"Should the United States declare books an essential good?", on writers as workers, from: the New York Times
"Does where you live make a difference in how and what you write?", on home and writing, from: the New York Times
"How has parenthood informed your writing life?", on being a father and a writer, from: the New York Times
"What are the draws and drawbacks of success for writers?", on novelists and commercial hits, from: the New York Times
"'Write what you know' - helpful advice or idle cliche?", on different approaches to writing, from: the New York Times
"Are the new 'golden age' TV shows the new novels?", on possibilities for fiction, from: the New York Times
"How do e-books change the reading experience?", on being human and new technology, from: the New York Times
Living Under Drones: Death, Injury, and Trauma to Civilians from US Drone Practices in Pakistan
a report by the International Human Rights and Conflict Resolution Clinic at Stanford Law School and the Global Justice Clinic at the NYU School of Law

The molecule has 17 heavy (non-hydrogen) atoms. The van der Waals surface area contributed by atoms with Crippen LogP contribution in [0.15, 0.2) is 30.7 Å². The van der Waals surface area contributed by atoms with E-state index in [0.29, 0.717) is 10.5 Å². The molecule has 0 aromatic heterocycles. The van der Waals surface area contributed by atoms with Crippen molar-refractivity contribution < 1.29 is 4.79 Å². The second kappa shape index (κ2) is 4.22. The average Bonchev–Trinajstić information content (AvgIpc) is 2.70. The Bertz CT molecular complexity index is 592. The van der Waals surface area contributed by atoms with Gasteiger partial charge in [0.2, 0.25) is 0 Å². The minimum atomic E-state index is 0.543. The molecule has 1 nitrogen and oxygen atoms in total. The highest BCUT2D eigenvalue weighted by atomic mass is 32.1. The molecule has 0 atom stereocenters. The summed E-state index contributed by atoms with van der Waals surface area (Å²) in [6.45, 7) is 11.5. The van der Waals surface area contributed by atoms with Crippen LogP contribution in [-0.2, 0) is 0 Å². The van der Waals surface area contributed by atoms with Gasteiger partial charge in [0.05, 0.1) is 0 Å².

165 pp., available at chrgj.org
Under the Drones: Modern Lives in the Afghanistan-Pakistan Borderlands
edited by Shahzad Bashir and Robert D. Crews
Harvard University Press, 327 pp., $27.95
US drones operated by the CIA first struck in Pakistan in July 2004. According to the London-based Bureau of Investigative Journalism (TBIJ), there have now been a total of 367 such strikes. These have reportedly killed between 2,541 and 3,586 people in Pakistan’s Federally Administered Tribal Areas (FATA), the seven regions including North Waziristan and South Waziristan that border Afghanistan. The tribes on either side of the border were officially cut in two when the Durand Line between the countries was established in 1893, but in practice the border is porous. Of the 3.5 million people who live in the FATA, most are Pashtuns, a group of tribes that claim common ancestry, divided into many subtribes and clans.